Body Tremors: That was a 10 on the richter scale

Have you ever lived through an earthquake? It’s such a strange feeling and can be quite scary. I woke up to one once in the middle of the night. I remember my bed shaking as if someone had grabbed ahold of the headboard and was tossing me about. Thankfully it was a minor quake and no damage occurred, but even something small like that was noticeable, scary and remembered.

This morning my bed was shaking. My first thought, “Oh no, another earthquake.” It took me a minute to focus and then I realized it wasn’t my bed that was shaking, it was me. My body goes through some really crazy tremors. Some last a short time, others can last all day. My legs, hands and head involuntarily twitch and shake.

The tremor in my right hand is the most annoying of them all. It’s not easy trying to put on my socks when my hands keep missing my feet, or trying to type on the computer as I miss every letter I reach for so I end up doing the hunt and peck instead. Even trying to eat with a spoon or fork can be quite entertaining. Food will bounce around, fall to the floor, and the utensil will even miss my mouth entirely. And don’t even get me started on my experiences of trying to drink from a full open cup. Let’s just say I have plenty of coffee stained shirts as evidence of the mishaps that occur.

Sometimes the tremors are internal. What I mean by that is my body feel as if it’s shaking, but you can’t physically see it. It’s as if every nerve in my body is on high alert and quivering. It is exhausting and can be quite uncomfortable. It’s kind of like that feeling you get after holding onto a lawn mower handle for an hour, then you stop mowing the grass but you hands still feel the vibrations. Take that feeling and imagine your entire body feeling like that. It’s an internal buzz that doesn’t stop in 10 minutes. It keeps going, and going, and going. I think it outlasts the Energizer Bunny.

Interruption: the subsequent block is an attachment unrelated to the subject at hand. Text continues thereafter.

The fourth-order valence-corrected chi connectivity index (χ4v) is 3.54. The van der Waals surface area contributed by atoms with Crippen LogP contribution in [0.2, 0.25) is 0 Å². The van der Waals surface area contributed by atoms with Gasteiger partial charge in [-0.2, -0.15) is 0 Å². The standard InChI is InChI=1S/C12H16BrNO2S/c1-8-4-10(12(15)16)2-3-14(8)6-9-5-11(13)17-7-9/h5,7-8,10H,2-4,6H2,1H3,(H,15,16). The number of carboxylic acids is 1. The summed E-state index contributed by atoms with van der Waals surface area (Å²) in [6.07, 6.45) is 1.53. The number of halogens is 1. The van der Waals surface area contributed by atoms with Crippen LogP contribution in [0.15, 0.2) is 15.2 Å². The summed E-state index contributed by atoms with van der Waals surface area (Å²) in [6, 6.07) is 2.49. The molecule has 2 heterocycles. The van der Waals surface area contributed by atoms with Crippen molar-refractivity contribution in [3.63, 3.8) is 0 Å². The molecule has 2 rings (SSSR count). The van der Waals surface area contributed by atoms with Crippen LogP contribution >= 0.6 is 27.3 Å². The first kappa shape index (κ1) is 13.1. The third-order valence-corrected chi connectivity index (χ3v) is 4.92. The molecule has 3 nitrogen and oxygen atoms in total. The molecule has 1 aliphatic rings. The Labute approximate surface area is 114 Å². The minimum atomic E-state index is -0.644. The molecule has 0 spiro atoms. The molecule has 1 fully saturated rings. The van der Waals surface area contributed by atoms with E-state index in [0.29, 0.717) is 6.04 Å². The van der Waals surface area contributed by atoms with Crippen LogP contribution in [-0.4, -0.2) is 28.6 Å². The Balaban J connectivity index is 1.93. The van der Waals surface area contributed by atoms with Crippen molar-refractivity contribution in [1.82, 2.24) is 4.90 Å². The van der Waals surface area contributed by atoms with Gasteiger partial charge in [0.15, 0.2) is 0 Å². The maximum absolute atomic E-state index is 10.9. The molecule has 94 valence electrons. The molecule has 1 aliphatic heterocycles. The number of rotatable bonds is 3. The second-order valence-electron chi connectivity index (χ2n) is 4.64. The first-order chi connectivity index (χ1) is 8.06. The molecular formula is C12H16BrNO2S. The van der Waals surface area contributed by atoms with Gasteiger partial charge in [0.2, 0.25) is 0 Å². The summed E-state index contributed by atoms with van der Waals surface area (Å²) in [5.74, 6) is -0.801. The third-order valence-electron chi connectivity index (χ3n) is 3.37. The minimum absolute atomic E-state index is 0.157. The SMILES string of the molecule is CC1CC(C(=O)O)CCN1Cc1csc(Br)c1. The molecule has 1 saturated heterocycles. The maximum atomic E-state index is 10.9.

Then there are the visible tremors. The ones you can’t hide. It seems like the more I try to fight them, the more pronounced they become. I even get weird twitches in the muscles in my face, thighs, hands and toes. I’ve been known to scare myself as my leg kicks out in front of me for no reason or my fingers start twitching.

Multiple Sclerosis is so unpredictable. Most of the time I’m okay when the bizarre things happen. But to be honest, I have moments when it really gets to me. It seems like those times have been happening more and more lately. I try hard to not focus on the symptoms or the unknown craziness of this disease, but when things get to the point where I’m feeling the weight and sadness pulling me down, I do what we all do…I let it all out and cry, scream and sigh feeling defeated.

When storms come and bring about a lot of damage, it’s only natural to experience sadness and grief; to feel overwhelmed, misplaced, uncertain of tomorrow and simply hoping to get through today. But once the shock is over, that’s when the rebuilding begins.

So after I allow myself a good cry and have vented every emotion imaginable, I remind myself that I’m not defeated and that it’s time for the rebuilding to begin. That’s not always easy to do, but it’s doable. Give yourself a break. Pause and have a piece of pie. Don’t be so hard on yourself for being human and feeling. Take a deep breath, wipe the tears, blow your nose and keep going.

9 replies
  1. Terry
    Terry says:

    yes, tremors that come on unexpectedly can be alarming … When i turn in for the night, my first few minutes lying down are when i notice the whole body tremor … but it lasts only a few minutes … until I get up a few hours later and then return to bed, and the tremor repeats for another few minutes. Today at the dermatologists (for more skin cancer biopsies) the full body tremor made an appearance in response to the painful injections at each biopsy site … I reminded my dermatologist that it was an ms tremor, not a fearful response to the pain. Don’t know if he believed me or thought i was making an excuse…

  2. Roland Clarke
    Roland Clarke says: